When the courts order an offender to pay a victim reparation, it would be easy to assume the money soon follows. However, Tauranga has more than $20 million worth of outstanding payments. Kiri Gillespie talks to a local employer who continues to wait for his.
Bay businessman Pravin Ranchhod has been waiting years for full reparation.
The 100% Appliance Waihī owner is among countless victims of crime owed reparation payments through the New Zealand justice system.
Ministry of Justice figures obtained by the Bay of Plenty Times reveal during the 2018-2019 financial year, $20.7 million of Tauranga court-ordered reparation payments remain outstanding. Of this, $8.3m of payments were overdue. Another $73,826 were remitted.
Ranchhod said he'd like to see a better system but the ministry said collecting reparation and paying it to victims was a priority for the court.
In November 2017, 100% Appliance shop assistant Blair McMillan was sentenced to 150 hours' community work and ordered to pay $1162.49 reparation to Ranchhod after being convicted of theft.
"He's paying it. Eventually, we will get it. It does take time," Ranchhod said.
"But we are getting reparation for another one... We might get $10 a time. It's not the best situation. It's a bit of a joke."
In the past 12 months, Ranchhod received a total of $81 from three payments from that person.
"It's better than nothing, I suppose. It's not really acceptable but what are you going to do about it?"
Car crashes into Welcome Bay property after police pursuit
Man sentenced for punching teacher in head outside school
Ranchhod said he would like to see better enforcement of regular payments.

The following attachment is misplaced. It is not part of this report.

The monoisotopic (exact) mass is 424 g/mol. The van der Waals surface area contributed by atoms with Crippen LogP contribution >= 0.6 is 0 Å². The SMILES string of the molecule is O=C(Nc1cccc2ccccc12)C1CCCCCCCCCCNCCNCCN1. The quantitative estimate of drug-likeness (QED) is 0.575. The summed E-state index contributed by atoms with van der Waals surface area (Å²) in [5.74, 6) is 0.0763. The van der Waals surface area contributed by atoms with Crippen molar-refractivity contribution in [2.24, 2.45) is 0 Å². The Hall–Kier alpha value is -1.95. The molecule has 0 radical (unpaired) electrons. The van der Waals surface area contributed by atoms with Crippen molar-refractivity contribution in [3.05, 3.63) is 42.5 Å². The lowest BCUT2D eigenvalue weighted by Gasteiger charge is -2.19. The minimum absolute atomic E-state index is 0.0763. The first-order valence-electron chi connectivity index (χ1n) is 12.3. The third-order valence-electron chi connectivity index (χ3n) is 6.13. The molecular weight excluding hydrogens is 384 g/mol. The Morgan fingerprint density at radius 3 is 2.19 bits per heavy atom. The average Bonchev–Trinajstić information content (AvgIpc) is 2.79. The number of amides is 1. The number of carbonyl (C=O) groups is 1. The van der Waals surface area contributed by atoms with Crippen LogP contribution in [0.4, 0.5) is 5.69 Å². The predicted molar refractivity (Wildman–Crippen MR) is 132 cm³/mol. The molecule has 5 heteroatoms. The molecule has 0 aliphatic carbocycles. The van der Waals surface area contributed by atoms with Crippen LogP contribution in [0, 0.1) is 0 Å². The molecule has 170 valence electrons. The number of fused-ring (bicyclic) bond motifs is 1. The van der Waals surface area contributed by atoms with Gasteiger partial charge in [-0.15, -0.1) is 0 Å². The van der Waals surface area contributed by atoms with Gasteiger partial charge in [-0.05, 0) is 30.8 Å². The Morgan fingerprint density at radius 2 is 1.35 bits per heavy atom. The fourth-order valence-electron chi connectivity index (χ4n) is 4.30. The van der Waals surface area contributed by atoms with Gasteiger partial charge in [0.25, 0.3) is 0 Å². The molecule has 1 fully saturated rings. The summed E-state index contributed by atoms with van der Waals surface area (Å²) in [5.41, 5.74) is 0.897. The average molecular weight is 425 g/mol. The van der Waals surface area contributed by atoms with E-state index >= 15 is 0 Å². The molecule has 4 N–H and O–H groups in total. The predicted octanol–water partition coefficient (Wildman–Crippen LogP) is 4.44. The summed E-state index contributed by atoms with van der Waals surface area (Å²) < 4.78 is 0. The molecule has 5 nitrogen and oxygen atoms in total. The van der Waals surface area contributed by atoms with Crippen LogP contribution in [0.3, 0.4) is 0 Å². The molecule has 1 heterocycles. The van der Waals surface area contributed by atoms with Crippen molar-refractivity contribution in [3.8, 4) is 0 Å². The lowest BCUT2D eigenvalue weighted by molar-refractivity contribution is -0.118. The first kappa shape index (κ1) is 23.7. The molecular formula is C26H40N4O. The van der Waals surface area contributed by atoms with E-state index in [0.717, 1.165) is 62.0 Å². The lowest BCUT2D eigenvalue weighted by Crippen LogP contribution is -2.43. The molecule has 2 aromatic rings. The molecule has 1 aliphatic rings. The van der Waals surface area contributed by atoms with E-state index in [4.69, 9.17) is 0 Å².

Nationally, more than $589m in reparation was outstanding, of which $259.7m was deemed by the courts to be overdue.
Reparation is often used as a penalty sentence ordered by court judges in convictions of theft.
Retail New Zealand chief executive Greg Harford stores lost about $1 billion worth of stock to retail crime each year, despite spending millions of dollars across the sector trying to prevent it.
"Ultimately, this drives up the cost of goods, meaning that the costs of crime are borne by law-abiding New Zealanders," he said.
However, Harford said a key issue was there were often few consequences for those who stole and it was not especially common for retailers to receive reparation payments.
"When they are ordered by the courts, they tend to be for very small amounts of money over a very long time, and often offenders do not keep the payments up," he said.
"This effectively means that there is no consequence for the offender, and it does not provide recompense for the business owner who is left out of pocket."
Retail NZ has been calling for a change to this, proposing the Government introduce an infringement notice fine for the first two offences, "whereby the police could issue a ticket to those who steal - like a traffic ticket".
"This would ensure that there are immediate and real consequences for thieves and would act as a deterrent to those contemplating petty crime."
We might get $10 a time. It's not the best situation. It's a bit of a joke.
The Ministry of Justice figures also showed the highest amount of reparation owed by a single offender sentenced in Tauranga District Court was $423,458 imposed on March 11 last year.
The ministry would not comment on the details of that case but national service delivery group manager Brett Dooley said collecting reparation and paying it to victims was a priority for the court.
"Any payment made to the court by an offender is allocated first to reparation before any fines, court costs or offender levies that may be owing," he said.
"If the offender does not make payment within 28 days of an order being made, or does not comply with a payment arrangement set at the time of sentencing, the court can take enforcement action in the same way as for non-paid fines.
"This can include taking money from wages or benefits, taking property and selling it or arresting them."
If an offender has older reparation owing, this must be paid first. Alternatively, if reparation for multiple victims is ordered on the same day, any payment the offender makes is split between them.
Once payments have been received by the court and have cleared, they are forwarded to the victim.
- Additional reporting Zoe Hunter